Found 10 matches for kroeger
Regulation of Dense-Core Granule Replenishment by Autocrine BMP Signalling in Drosophila Secondary Cells.
Regulated secretion by glands and neurons involves release of signalling molecules and enzymes selectively concentrated in dense-core granules (DCGs). Although we understand how many secretagogues stimulate DCG release, how DCG biogenesis is then accelerated to replenish the DCG pool remains poorly characterised. Here we demonstrate that each prostate-like secondary cell (SC) in the paired adult Drosophila melanogaster male accessory glands contains approximately ten large DCGs, which are loaded with the Bone Morphogenetic Protein (BMP) ligand Decapentaplegic (Dpp). These DCGs can be marked in living tissue by a glycophosphatidylinositol (GPI) lipid-anchored form of GFP. In virgin males, BMP signalling is sporadically activated by constitutive DCG secretion. Upon mating, approximately four DCGs are typically released immediately, increasing BMP signalling, primarily via an autocrine mechanism. Using inducible knockdown specifically in adult SCs, we show that secretion requires the Soluble NSF Attachment Protein, SNAP24. Furthermore, mating-dependent BMP signalling not only promotes cell growth, but is also necessary to accelerate biogenesis of new DCGs, restoring DCG number within 24 h. Our analysis therefore reveals an autocrine BMP-mediated feedback mechanism for matching DCG release to replenishment as secretion rates fluctuate, and might explain why in other disease-relevant systems, like pancreatic β-cells, BMP signalling is also implicated in the control of secretion.
Exosomes are secreted extracellular vesicles carrying diverse molecular cargos, which can modulate recipient cell behaviour. They are thought to derive from intraluminal vesicles formed in late endosomal multivesicular bodies (MVBs). An alternate exosome formation mechanism, which is conserved from fly to human, is described here, with exosomes carrying unique cargos, including the GTPase Rab11, generated in Rab11-positive recycling endosomal MVBs. Release of Rab11-positive exosomes from cancer cells is increased relative to late endosomal exosomes by reducing growth regulatory Akt/mechanistic Target of Rapamycin Complex 1 (mTORC1) signalling or depleting the key metabolic substrate glutamine, which diverts membrane flux through recycling endosomes. Vesicles produced under these conditions promote tumour cell proliferation and turnover and modulate blood vessel networks in xenograft mouse models in vivo. Their growth-promoting activity, which is also observed in vitro, is Rab11a-dependent, involves ERK-MAPK-signalling and is inhibited by antibodies against amphiregulin, an EGFR ligand concentrated on these vesicles. Therefore, glutamine depletion or mTORC1 inhibition stimulates release from Rab11a compartments of exosomes with pro-tumorigenic functions, which we propose promote stress-induced tumour adaptation.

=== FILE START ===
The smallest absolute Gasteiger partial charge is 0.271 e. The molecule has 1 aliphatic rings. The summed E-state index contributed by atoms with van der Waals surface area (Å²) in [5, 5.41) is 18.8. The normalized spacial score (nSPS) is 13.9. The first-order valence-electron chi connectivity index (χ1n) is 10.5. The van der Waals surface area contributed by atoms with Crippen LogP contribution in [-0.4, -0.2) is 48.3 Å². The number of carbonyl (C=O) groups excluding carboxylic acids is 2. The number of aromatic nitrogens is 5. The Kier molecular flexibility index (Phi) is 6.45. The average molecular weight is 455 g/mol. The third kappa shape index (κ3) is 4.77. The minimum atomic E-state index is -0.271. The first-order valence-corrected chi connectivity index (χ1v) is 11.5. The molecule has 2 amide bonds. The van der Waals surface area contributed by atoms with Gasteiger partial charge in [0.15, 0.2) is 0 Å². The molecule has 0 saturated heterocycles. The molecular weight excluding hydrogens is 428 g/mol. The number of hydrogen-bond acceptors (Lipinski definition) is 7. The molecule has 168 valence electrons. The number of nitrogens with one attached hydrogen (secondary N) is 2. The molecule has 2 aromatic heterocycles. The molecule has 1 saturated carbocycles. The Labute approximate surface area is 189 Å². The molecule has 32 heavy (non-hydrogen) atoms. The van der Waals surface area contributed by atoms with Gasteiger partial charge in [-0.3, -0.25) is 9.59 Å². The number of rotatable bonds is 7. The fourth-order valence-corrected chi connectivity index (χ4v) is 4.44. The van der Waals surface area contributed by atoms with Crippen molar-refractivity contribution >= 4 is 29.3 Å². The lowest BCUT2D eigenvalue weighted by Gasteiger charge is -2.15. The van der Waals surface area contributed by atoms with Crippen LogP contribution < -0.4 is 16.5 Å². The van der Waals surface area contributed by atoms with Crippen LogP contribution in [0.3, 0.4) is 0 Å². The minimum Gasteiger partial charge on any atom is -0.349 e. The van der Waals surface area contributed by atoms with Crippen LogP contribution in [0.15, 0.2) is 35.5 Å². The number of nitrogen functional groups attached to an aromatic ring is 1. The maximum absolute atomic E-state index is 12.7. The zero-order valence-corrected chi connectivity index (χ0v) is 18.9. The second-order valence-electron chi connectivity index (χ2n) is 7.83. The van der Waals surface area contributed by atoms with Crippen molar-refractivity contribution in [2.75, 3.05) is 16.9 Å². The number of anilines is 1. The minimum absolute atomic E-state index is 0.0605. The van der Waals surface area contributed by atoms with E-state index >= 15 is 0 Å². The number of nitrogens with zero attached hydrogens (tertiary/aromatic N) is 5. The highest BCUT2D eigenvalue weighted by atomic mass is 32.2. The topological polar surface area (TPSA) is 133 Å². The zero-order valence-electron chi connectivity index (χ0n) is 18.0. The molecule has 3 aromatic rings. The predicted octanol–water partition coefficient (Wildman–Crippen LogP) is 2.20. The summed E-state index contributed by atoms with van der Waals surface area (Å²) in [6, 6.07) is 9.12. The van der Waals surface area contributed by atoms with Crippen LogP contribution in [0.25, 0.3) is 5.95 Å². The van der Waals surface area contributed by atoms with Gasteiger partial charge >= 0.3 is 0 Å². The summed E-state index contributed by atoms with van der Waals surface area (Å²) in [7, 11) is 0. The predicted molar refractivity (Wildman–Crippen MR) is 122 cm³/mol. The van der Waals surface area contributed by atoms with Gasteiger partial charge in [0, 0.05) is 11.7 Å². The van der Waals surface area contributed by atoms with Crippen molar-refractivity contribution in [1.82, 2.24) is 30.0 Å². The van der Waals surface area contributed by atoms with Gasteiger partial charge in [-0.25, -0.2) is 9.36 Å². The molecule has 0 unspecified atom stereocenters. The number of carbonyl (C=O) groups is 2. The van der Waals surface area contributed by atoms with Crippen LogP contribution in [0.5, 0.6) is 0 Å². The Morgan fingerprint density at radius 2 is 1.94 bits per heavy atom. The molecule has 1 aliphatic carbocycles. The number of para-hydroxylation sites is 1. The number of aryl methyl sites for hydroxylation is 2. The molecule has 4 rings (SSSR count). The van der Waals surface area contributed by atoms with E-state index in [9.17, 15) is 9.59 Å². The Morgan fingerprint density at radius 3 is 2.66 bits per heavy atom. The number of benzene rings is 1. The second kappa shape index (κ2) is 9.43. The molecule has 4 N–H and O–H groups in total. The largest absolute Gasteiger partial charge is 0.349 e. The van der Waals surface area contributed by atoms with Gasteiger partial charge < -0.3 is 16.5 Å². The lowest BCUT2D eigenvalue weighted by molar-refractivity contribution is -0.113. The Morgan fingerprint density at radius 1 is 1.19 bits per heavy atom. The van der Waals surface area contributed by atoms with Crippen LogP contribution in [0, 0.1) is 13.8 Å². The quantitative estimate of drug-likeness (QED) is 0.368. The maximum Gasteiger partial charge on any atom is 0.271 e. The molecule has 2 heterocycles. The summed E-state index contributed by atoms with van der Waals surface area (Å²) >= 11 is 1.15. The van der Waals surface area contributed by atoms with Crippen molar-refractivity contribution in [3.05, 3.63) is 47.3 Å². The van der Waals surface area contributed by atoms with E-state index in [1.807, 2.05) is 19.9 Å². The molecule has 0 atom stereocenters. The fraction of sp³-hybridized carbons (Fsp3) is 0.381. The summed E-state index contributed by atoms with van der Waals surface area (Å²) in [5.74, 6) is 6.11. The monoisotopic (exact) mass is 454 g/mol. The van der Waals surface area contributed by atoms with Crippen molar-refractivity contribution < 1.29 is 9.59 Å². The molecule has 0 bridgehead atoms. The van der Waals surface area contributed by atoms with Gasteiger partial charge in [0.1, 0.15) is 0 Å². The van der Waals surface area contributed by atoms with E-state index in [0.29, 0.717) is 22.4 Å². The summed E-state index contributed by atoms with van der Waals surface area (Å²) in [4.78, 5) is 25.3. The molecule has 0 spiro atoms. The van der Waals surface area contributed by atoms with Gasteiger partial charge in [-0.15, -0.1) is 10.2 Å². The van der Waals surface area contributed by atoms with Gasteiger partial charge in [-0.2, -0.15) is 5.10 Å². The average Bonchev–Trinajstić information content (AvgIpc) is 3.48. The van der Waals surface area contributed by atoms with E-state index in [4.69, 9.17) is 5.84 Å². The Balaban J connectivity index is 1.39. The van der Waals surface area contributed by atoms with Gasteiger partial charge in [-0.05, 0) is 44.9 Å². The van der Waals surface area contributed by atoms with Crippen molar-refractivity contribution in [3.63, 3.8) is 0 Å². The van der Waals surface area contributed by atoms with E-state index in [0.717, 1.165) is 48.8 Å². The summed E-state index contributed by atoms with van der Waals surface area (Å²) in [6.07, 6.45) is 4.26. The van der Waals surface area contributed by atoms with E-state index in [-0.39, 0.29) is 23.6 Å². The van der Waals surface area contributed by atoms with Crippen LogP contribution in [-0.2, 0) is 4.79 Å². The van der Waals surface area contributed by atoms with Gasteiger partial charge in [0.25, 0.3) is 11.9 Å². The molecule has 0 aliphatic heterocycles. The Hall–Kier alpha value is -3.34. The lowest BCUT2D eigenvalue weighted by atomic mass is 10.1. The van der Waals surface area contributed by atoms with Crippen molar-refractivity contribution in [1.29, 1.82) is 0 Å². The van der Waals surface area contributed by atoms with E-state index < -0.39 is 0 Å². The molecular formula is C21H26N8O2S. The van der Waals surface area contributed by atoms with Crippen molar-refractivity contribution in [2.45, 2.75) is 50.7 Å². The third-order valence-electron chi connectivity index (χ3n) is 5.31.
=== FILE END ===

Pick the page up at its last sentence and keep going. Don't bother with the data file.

Rab-mediated trafficking in the secondary cells of Drosophila male accessory glands and its role in fecundity.
The male seminal fluid contains factors that affect female post-mating behavior and physiology. In Drosophila, most of these factors are secreted by the two epithelial cell types that make up the male accessory gland: the main and secondary cells. Although secondary cells represent only ~4% of the cells of the accessory gland, their contribution to the male seminal fluid is essential for sustaining the female post-mating response. To better understand the function of the secondary cells, we investigated their molecular organization, particularly with respect to the intracellular membrane transport machinery. We determined that large vacuole-like structures found in the secondary cells are trafficking hubs labeled by Rab6, 7, 11 and 19. Furthermore, these organelles require Rab6 for their formation and many are essential in the process of creating the long-term postmating behavior of females. In order to better serve the intracellular membrane and protein trafficking communities, we have created a searchable, online, open-access imaging resource to display our complete findings regarding Rab localization in the accessory gland.